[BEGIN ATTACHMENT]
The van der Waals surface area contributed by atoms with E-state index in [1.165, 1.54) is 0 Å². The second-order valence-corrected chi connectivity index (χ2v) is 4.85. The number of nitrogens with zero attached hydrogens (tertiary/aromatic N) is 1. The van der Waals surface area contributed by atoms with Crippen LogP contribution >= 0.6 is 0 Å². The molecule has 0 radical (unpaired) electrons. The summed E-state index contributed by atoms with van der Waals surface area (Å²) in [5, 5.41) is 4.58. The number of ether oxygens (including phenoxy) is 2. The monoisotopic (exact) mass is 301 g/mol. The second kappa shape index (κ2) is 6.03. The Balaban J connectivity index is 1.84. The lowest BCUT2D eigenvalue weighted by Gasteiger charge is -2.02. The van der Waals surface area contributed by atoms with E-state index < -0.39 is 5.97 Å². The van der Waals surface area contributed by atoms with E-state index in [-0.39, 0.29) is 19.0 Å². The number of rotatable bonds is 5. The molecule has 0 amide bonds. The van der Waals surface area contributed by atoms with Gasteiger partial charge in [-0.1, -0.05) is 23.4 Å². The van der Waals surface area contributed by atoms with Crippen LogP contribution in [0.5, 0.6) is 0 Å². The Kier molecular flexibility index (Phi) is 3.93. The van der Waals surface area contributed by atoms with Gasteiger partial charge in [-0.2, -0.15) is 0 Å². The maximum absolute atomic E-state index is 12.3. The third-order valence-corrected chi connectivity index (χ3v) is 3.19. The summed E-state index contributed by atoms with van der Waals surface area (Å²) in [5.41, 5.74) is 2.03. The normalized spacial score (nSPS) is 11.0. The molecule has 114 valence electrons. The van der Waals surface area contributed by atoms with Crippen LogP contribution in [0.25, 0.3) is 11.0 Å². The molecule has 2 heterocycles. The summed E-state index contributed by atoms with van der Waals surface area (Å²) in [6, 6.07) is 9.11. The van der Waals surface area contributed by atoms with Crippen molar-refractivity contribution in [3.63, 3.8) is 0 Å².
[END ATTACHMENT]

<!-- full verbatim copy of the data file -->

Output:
The van der Waals surface area contributed by atoms with E-state index in [1.165, 1.54) is 0 Å². The second-order valence-corrected chi connectivity index (χ2v) is 4.85. The number of nitrogens with zero attached hydrogens (tertiary/aromatic N) is 1. The van der Waals surface area contributed by atoms with Crippen LogP contribution >= 0.6 is 0 Å². The molecule has 0 radical (unpaired) electrons. The summed E-state index contributed by atoms with van der Waals surface area (Å²) in [5, 5.41) is 4.58. The number of ether oxygens (including phenoxy) is 2. The monoisotopic (exact) mass is 301 g/mol. The second kappa shape index (κ2) is 6.03. The Balaban J connectivity index is 1.84. The lowest BCUT2D eigenvalue weighted by Gasteiger charge is -2.02. The van der Waals surface area contributed by atoms with E-state index < -0.39 is 5.97 Å². The van der Waals surface area contributed by atoms with E-state index in [-0.39, 0.29) is 19.0 Å². The number of rotatable bonds is 5. The molecule has 0 amide bonds. The van der Waals surface area contributed by atoms with Gasteiger partial charge in [-0.1, -0.05) is 23.4 Å². The van der Waals surface area contributed by atoms with Crippen LogP contribution in [0.5, 0.6) is 0 Å². The Kier molecular flexibility index (Phi) is 3.93. The van der Waals surface area contributed by atoms with Gasteiger partial charge in [-0.2, -0.15) is 0 Å². The maximum absolute atomic E-state index is 12.3. The third-order valence-corrected chi connectivity index (χ3v) is 3.19. The summed E-state index contributed by atoms with van der Waals surface area (Å²) in [5.41, 5.74) is 2.03. The normalized spacial score (nSPS) is 11.0. The molecule has 114 valence electrons. The van der Waals surface area contributed by atoms with Crippen LogP contribution in [0.25, 0.3) is 11.0 Å². The molecule has 2 heterocycles. The summed E-state index contributed by atoms with van der Waals surface area (Å²) in [6, 6.07) is 9.11. The van der Waals surface area contributed by atoms with Crippen molar-refractivity contribution in [3.63, 3.8) is 0 Å².